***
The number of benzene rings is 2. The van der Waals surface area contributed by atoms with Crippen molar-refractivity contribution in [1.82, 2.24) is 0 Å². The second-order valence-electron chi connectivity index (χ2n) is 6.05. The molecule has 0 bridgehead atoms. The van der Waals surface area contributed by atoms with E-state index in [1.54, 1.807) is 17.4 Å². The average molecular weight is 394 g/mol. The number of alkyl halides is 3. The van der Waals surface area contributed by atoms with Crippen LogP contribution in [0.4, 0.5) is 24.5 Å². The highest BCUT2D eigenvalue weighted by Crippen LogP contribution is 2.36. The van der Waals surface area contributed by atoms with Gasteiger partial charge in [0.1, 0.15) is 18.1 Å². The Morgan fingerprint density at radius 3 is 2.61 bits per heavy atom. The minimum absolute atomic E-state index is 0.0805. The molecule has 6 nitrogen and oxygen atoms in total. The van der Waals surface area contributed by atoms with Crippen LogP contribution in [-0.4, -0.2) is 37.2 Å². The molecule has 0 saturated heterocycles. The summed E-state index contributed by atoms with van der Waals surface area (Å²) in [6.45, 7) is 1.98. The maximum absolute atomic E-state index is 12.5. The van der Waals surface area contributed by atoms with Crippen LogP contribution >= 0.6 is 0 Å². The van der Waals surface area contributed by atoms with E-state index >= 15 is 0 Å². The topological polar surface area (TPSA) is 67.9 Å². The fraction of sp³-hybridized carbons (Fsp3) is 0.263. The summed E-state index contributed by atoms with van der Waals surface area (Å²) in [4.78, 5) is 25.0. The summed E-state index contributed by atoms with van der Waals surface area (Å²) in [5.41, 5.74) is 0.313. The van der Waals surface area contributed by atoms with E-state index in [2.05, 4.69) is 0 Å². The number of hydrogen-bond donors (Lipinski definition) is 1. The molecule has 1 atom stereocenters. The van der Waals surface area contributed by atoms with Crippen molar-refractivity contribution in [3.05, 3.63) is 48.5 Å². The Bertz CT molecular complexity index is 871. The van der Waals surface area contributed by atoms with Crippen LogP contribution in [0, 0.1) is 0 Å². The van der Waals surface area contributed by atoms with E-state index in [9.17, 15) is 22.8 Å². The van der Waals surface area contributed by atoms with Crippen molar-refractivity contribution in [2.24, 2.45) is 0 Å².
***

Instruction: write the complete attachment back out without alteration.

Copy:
The number of benzene rings is 2. The van der Waals surface area contributed by atoms with Crippen molar-refractivity contribution in [1.82, 2.24) is 0 Å². The second-order valence-electron chi connectivity index (χ2n) is 6.05. The molecule has 0 bridgehead atoms. The van der Waals surface area contributed by atoms with E-state index in [1.54, 1.807) is 17.4 Å². The average molecular weight is 394 g/mol. The number of alkyl halides is 3. The van der Waals surface area contributed by atoms with Crippen LogP contribution in [0.4, 0.5) is 24.5 Å². The highest BCUT2D eigenvalue weighted by Crippen LogP contribution is 2.36. The van der Waals surface area contributed by atoms with Gasteiger partial charge in [0.1, 0.15) is 18.1 Å². The Morgan fingerprint density at radius 3 is 2.61 bits per heavy atom. The minimum absolute atomic E-state index is 0.0805. The molecule has 6 nitrogen and oxygen atoms in total. The van der Waals surface area contributed by atoms with Crippen LogP contribution in [-0.4, -0.2) is 37.2 Å². The molecule has 0 saturated heterocycles. The summed E-state index contributed by atoms with van der Waals surface area (Å²) in [6.45, 7) is 1.98. The maximum absolute atomic E-state index is 12.5. The van der Waals surface area contributed by atoms with Crippen LogP contribution >= 0.6 is 0 Å². The van der Waals surface area contributed by atoms with E-state index >= 15 is 0 Å². The topological polar surface area (TPSA) is 67.9 Å². The fraction of sp³-hybridized carbons (Fsp3) is 0.263. The summed E-state index contributed by atoms with van der Waals surface area (Å²) in [4.78, 5) is 25.0. The summed E-state index contributed by atoms with van der Waals surface area (Å²) in [5.41, 5.74) is 0.313. The van der Waals surface area contributed by atoms with E-state index in [2.05, 4.69) is 0 Å². The number of hydrogen-bond donors (Lipinski definition) is 1. The molecule has 1 atom stereocenters. The van der Waals surface area contributed by atoms with Crippen molar-refractivity contribution in [3.05, 3.63) is 48.5 Å². The Bertz CT molecular complexity index is 871. The van der Waals surface area contributed by atoms with Crippen LogP contribution in [0, 0.1) is 0 Å². The van der Waals surface area contributed by atoms with E-state index in [9.17, 15) is 22.8 Å². The van der Waals surface area contributed by atoms with Crippen molar-refractivity contribution in [2.24, 2.45) is 0 Å².